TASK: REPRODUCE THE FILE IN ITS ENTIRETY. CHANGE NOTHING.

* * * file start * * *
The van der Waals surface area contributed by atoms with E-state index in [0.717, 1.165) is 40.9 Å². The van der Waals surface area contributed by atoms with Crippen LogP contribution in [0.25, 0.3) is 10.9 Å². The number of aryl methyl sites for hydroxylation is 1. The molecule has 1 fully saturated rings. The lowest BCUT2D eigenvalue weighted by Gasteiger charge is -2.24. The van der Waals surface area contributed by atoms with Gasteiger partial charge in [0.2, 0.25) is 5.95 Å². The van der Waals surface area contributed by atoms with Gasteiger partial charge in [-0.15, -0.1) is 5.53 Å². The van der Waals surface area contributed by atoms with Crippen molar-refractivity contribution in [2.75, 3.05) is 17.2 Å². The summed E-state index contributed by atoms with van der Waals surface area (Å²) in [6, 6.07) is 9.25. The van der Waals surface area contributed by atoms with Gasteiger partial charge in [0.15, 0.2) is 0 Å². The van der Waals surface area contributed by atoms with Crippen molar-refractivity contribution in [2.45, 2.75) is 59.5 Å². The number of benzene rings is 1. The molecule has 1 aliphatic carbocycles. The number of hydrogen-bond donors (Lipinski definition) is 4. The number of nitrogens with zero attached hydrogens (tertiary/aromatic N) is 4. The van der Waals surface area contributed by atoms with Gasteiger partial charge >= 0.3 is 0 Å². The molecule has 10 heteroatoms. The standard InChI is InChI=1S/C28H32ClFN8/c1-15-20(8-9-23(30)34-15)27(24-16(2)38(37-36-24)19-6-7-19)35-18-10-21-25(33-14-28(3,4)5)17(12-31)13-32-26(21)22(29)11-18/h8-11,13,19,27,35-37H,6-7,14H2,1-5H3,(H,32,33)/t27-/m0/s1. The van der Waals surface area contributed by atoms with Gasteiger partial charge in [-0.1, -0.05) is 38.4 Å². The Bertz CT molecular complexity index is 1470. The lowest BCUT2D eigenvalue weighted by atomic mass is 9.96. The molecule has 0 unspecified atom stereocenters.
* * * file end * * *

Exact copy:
The van der Waals surface area contributed by atoms with E-state index in [0.717, 1.165) is 40.9 Å². The van der Waals surface area contributed by atoms with Crippen LogP contribution in [0.25, 0.3) is 10.9 Å². The number of aryl methyl sites for hydroxylation is 1. The molecule has 1 fully saturated rings. The lowest BCUT2D eigenvalue weighted by Gasteiger charge is -2.24. The van der Waals surface area contributed by atoms with Gasteiger partial charge in [0.2, 0.25) is 5.95 Å². The van der Waals surface area contributed by atoms with Gasteiger partial charge in [-0.15, -0.1) is 5.53 Å². The van der Waals surface area contributed by atoms with Crippen molar-refractivity contribution in [2.75, 3.05) is 17.2 Å². The summed E-state index contributed by atoms with van der Waals surface area (Å²) in [6, 6.07) is 9.25. The van der Waals surface area contributed by atoms with Gasteiger partial charge in [0.15, 0.2) is 0 Å². The van der Waals surface area contributed by atoms with Crippen molar-refractivity contribution in [2.45, 2.75) is 59.5 Å². The number of benzene rings is 1. The molecule has 1 aliphatic carbocycles. The number of hydrogen-bond donors (Lipinski definition) is 4. The number of nitrogens with zero attached hydrogens (tertiary/aromatic N) is 4. The van der Waals surface area contributed by atoms with Gasteiger partial charge >= 0.3 is 0 Å². The molecule has 10 heteroatoms. The standard InChI is InChI=1S/C28H32ClFN8/c1-15-20(8-9-23(30)34-15)27(24-16(2)38(37-36-24)19-6-7-19)35-18-10-21-25(33-14-28(3,4)5)17(12-31)13-32-26(21)22(29)11-18/h8-11,13,19,27,35-37H,6-7,14H2,1-5H3,(H,32,33)/t27-/m0/s1. The van der Waals surface area contributed by atoms with Gasteiger partial charge in [-0.1, -0.05) is 38.4 Å². The Bertz CT molecular complexity index is 1470. The lowest BCUT2D eigenvalue weighted by atomic mass is 9.96. The molecule has 0 unspecified atom stereocenters.